Chairman Takano: “We Cannot Leave These Veterans Behind”
Jenni Geurink (202-225-9756)
Miguel R. Salazar
WASHINGTON, DC – Today, two years after Hurricane Maria devastated the U.S. Virgin Islands and Puerto Rico, House Committee on Veterans’ Affairs Chairman Mark Takano (D-Calif.) continued to call on VA to strengthen disaster preparedness and emergency response efforts and guarantee that no veteran is left without a plan in the event of a natural disaster.
VA has a responsibility to ensure they care for the more than 90,000 veterans who live on these islands during a natural disaster. But in the months following Hurricane Maria, many veterans were left without power for key medical devices, limited access to water, and lasting damage to their homes.
“This summer, I met with an 88-year-old Korean War veteran named Pedro, in an American Legion Post, who was patiently waiting to see me with paperwork in hand and ask for my help,” said Chairman Mark Takano. “Nearly two years after Hurricane Maria, he still lives with a blue tarp for a roof despite asking for assistance.
“Our requests for clarification- how an 88-year-old veteran, and survivor of the deadliest natural disaster in American history could be living under a plastic tarp in his own home for two years- have gone unanswered.
“My plea, on this second anniversary of Hurricane Maria, is that you work together to better and more fully serve heroes like Pedro. We cannot ignore the 90,000 veterans who live on these islands. If there are geographic or language barriers, we must overcome them. Leaving these veterans behind should not be an option."
September 19, 2019
The Honorable Robert Wilkie
Department of Veterans Affairs
810 Vermont Avenue, NW
Washington, DC 20420
The Honorable Peter T. Gaynor
Federal Emergency Management Agency
500 C St, SW
Washington, DC 20472
Dear Mr. Secretary and Acting Administrator Gaynor:
On July 20, 2019, at a veterans’ listening session in Guayama, Puerto Rico, I met with an 88-year-old Korean War veteran named Pedro. He had come to seek assistance for home repairs. Nearly two years after Hurricane Maria, he still lives with a blue tarp for a roof.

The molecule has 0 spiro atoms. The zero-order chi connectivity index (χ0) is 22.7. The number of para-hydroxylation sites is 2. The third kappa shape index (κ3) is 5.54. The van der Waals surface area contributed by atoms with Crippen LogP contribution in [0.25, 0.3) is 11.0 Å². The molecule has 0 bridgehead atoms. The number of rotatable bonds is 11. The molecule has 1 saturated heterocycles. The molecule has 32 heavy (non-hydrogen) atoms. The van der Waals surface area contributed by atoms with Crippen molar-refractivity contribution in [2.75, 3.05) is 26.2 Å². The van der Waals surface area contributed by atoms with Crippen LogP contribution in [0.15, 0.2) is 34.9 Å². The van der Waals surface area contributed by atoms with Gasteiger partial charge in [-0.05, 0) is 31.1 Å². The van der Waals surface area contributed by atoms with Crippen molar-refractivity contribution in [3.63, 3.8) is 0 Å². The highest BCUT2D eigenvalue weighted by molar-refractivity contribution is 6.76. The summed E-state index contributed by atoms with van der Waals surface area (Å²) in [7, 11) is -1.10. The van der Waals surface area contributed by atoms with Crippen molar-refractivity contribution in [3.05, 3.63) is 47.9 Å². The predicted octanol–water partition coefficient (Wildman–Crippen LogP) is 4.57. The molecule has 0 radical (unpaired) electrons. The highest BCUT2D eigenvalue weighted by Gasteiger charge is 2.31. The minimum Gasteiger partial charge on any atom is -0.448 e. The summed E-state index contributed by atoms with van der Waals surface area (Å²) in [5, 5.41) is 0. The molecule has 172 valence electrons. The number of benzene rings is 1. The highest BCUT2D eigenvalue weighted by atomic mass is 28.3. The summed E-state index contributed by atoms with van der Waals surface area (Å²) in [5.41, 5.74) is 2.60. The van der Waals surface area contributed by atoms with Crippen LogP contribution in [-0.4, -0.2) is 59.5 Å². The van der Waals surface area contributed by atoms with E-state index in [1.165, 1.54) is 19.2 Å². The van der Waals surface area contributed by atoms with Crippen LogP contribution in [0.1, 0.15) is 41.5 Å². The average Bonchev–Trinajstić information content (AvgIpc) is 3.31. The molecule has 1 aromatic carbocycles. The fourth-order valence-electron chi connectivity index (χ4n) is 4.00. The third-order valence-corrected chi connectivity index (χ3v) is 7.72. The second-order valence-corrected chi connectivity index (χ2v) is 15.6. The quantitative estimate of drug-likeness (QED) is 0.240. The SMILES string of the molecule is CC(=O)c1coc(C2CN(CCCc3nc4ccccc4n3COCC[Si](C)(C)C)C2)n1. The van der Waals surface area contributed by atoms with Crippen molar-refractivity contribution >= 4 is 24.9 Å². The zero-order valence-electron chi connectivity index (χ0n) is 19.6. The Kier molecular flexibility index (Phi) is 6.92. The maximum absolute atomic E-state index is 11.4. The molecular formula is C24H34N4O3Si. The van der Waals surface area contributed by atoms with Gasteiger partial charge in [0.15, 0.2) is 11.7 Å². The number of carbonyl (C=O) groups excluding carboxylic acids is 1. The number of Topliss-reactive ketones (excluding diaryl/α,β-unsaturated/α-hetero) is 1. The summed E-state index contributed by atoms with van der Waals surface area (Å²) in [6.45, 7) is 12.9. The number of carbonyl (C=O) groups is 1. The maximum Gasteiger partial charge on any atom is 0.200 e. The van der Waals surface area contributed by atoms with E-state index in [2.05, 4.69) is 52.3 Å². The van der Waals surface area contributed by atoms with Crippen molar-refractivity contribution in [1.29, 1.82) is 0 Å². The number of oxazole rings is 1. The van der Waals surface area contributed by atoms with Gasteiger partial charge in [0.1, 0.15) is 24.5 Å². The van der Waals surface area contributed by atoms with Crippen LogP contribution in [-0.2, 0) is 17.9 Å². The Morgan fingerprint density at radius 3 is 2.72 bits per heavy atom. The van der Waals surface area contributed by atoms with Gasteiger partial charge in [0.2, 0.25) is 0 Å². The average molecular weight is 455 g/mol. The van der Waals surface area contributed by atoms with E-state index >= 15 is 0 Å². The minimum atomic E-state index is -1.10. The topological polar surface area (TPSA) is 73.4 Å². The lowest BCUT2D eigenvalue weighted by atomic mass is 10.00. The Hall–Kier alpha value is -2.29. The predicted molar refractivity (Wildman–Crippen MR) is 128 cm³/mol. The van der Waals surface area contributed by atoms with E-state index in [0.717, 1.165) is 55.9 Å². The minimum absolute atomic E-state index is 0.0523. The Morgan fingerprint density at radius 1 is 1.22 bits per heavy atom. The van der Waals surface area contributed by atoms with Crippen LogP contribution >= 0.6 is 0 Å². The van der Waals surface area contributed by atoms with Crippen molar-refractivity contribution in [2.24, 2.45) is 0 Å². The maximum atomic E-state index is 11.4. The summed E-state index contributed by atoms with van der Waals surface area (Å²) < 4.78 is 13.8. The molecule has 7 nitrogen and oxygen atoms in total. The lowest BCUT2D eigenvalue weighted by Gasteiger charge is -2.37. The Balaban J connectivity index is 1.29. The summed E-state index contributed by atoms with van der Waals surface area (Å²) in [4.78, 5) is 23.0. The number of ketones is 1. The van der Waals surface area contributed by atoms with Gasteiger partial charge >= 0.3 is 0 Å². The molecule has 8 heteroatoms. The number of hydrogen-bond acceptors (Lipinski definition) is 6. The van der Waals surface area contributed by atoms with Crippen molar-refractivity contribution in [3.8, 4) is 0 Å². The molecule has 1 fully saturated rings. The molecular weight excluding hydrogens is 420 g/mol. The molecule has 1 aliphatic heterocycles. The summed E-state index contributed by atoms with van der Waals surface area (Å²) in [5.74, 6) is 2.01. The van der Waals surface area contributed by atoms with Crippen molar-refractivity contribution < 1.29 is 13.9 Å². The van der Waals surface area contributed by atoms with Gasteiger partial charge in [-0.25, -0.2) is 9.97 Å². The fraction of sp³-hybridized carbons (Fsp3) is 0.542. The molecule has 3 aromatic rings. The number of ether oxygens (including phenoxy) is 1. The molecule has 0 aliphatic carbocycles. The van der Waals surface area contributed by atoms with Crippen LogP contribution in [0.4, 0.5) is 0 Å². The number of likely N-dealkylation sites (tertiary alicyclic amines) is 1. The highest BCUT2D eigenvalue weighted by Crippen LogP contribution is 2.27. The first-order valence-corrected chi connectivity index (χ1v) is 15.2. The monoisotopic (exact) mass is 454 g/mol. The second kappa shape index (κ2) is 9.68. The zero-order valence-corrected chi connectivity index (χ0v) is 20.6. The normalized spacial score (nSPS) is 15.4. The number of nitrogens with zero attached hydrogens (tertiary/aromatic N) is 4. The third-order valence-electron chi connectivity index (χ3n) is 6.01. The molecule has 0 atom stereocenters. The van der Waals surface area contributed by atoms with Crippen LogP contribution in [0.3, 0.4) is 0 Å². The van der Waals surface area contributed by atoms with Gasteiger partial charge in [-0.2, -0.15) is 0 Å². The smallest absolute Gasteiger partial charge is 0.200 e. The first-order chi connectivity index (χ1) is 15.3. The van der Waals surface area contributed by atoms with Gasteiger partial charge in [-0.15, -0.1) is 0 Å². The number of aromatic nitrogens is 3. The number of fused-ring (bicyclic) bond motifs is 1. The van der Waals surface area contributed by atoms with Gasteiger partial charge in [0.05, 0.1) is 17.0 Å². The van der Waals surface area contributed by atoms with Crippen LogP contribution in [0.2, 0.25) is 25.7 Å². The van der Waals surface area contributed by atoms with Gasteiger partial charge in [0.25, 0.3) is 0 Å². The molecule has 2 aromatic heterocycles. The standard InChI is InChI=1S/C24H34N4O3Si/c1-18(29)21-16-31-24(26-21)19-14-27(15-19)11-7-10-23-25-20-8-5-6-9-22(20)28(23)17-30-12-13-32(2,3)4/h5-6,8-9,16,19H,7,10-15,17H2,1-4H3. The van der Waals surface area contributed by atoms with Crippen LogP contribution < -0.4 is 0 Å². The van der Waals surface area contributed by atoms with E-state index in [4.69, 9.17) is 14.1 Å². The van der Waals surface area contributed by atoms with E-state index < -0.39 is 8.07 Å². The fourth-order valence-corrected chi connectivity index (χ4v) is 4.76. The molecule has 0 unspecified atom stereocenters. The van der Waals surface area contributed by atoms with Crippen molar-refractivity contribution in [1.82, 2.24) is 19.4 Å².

After the disaster, Pedro filed a claim with FEMA to repair damages. In addition to the destroyed roof, the winds damaged his windows and door, and the rain was able to enter and damage his stove. The estimate for total repairs was $1,365.18. FEMA awarded Pedro $574.14 to rebuild his home. Because of the conditions of his age, he is unable to work, and has no means of getting the additional $791.04 to build a roof. Pedro appealed FEMA’s decision, further explaining that the $574.14 was not enough to make his home livable. Ten months later, he was denied again.
Nearly a year later I met him, in an American Legion Post, paperwork in hand, patiently waiting to share with me to see if I could help. My staff took his information and in the two months since returning to Washington, DC, we have repeatedly engaged both FEMA and the Department of Veterans Affairs. Our requests for clarification- how an 88-year-old veteran, and survivor of the deadliest natural disaster in American history could be living under a plastic tarp in his own home for two years- have gone unanswered. Upon speculation of this letter, VA’s Office of Legislative Affairs finally responded on September 11, saying he is not eligible for any homeless services as he often stays with family. Likewise, FEMA’s congressional affairs, on September 17, a month after the first inquiry to the agency, says they can’t comment due to privacy.
I ask that VA provide a detailed explanation for why Pedro is not eligible for assistance through the myriad of housing assistance programs. And I request that FEMA provide explanation for why $574 is a suitable amount to finance a new roof. And upon arranging for a privacy waiver to be brought to Pedro and sent back to my office, I ask that his case be reconsidered. It cannot be that there is nothing either of your offices can do.
The scale of an event like Hurricane Maria, and the pull it had on the resources of your agencies is not lost on me. But it has been two years. And in testimony before Congress and visits to Puerto Rico, your leadership has declared there are enough resources to aid America’s veterans and families should disaster strike again.
My plea, on this second anniversary of one of the most devastating events endured by our country, is that you work together to better and more fully serve heroes like Pedro. No American, especially our veterans, should be living under plastic sheets.
Pedro will turn 89 next month. My expectation is that this government can see to it he is safe in his home in time to celebrate.
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